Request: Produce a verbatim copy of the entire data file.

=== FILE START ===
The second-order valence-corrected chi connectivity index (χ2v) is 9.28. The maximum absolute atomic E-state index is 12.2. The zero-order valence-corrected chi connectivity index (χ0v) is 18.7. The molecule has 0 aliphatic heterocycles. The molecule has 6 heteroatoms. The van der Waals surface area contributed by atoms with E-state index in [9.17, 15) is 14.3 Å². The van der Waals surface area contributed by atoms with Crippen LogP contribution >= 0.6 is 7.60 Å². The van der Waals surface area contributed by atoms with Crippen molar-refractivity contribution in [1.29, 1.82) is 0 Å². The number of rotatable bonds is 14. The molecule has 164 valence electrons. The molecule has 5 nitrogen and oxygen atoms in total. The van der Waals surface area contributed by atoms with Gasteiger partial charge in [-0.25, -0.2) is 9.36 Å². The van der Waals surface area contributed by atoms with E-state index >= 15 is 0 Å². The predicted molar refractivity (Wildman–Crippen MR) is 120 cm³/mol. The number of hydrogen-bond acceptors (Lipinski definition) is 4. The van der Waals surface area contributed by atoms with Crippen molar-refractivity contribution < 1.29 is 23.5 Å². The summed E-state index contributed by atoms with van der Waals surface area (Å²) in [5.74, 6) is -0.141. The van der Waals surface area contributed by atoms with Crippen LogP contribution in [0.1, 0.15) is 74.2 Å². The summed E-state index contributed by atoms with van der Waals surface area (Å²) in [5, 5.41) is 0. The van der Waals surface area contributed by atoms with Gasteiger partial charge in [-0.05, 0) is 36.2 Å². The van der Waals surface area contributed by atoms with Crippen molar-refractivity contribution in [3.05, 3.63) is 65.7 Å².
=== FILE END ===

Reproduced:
The second-order valence-corrected chi connectivity index (χ2v) is 9.28. The maximum absolute atomic E-state index is 12.2. The zero-order valence-corrected chi connectivity index (χ0v) is 18.7. The molecule has 0 aliphatic heterocycles. The molecule has 6 heteroatoms. The van der Waals surface area contributed by atoms with E-state index in [9.17, 15) is 14.3 Å². The van der Waals surface area contributed by atoms with Crippen LogP contribution >= 0.6 is 7.60 Å². The van der Waals surface area contributed by atoms with Crippen molar-refractivity contribution in [1.29, 1.82) is 0 Å². The number of rotatable bonds is 14. The molecule has 164 valence electrons. The molecule has 5 nitrogen and oxygen atoms in total. The van der Waals surface area contributed by atoms with Gasteiger partial charge in [-0.25, -0.2) is 9.36 Å². The van der Waals surface area contributed by atoms with E-state index >= 15 is 0 Å². The predicted molar refractivity (Wildman–Crippen MR) is 120 cm³/mol. The number of hydrogen-bond acceptors (Lipinski definition) is 4. The van der Waals surface area contributed by atoms with Crippen molar-refractivity contribution < 1.29 is 23.5 Å². The summed E-state index contributed by atoms with van der Waals surface area (Å²) in [5.74, 6) is -0.141. The van der Waals surface area contributed by atoms with Crippen LogP contribution in [0.1, 0.15) is 74.2 Å². The summed E-state index contributed by atoms with van der Waals surface area (Å²) in [5, 5.41) is 0. The van der Waals surface area contributed by atoms with Gasteiger partial charge in [-0.05, 0) is 36.2 Å². The van der Waals surface area contributed by atoms with Crippen molar-refractivity contribution in [3.05, 3.63) is 65.7 Å².